The DO area, which only applies to white wines, is located on the Atlantic coast in the southern Spanish region of Andalusia, close to the border with Portugal. The vineyards cover around 5,500 hectares of vineyards and, at 25 metres above sea level, are only just above sea level. There is abundant rainfall. With 60% of the total area, the autochthonous white variety Zalema clearly dominates. Other white wine varieties are Listan (Palomino - the most important sherry grape), Garrido Fino, Moscatel (Muscat Blanc) and Pedro Ximénez. Experimentation is increasingly taking place with many red wine varieties, such as Monastrell and also international varieties like Cabernet Sauvignon.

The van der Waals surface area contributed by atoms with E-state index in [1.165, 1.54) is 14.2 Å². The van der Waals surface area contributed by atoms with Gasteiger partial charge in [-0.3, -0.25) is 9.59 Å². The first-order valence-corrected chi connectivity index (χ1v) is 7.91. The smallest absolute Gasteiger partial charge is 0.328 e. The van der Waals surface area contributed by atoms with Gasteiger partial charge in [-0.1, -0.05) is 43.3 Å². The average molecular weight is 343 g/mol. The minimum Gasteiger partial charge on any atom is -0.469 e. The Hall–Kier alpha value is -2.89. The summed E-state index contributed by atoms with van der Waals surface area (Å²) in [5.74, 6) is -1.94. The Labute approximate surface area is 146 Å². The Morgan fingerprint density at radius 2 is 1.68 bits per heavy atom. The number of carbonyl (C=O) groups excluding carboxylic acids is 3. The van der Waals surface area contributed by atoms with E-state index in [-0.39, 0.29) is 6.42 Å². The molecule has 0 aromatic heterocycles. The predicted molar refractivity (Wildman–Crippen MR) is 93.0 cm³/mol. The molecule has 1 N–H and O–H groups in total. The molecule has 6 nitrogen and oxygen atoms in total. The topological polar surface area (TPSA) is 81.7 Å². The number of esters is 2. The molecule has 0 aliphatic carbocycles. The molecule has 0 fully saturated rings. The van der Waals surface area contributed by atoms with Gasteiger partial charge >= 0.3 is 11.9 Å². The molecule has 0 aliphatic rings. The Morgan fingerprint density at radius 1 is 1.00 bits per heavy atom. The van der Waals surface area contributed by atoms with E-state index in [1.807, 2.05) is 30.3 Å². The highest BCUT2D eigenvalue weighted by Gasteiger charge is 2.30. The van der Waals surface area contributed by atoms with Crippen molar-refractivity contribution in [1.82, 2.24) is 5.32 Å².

In the 16th century, the area was the main supplier of wines to the newly discovered South American colonies. Allegedly, this was already practised by Christopher Columbus (1451-1506). In the 17th century, wine was then delivered in large quantities for the production of sherry to neighbouring Jerez, to the south-east (now no longer allowed). Today, wines similar to the sherry types Fino and Oloroso called Condao Pálido and Condado Viejo are produced in a solera process. Other products are Jovens (young wines) and Rancios.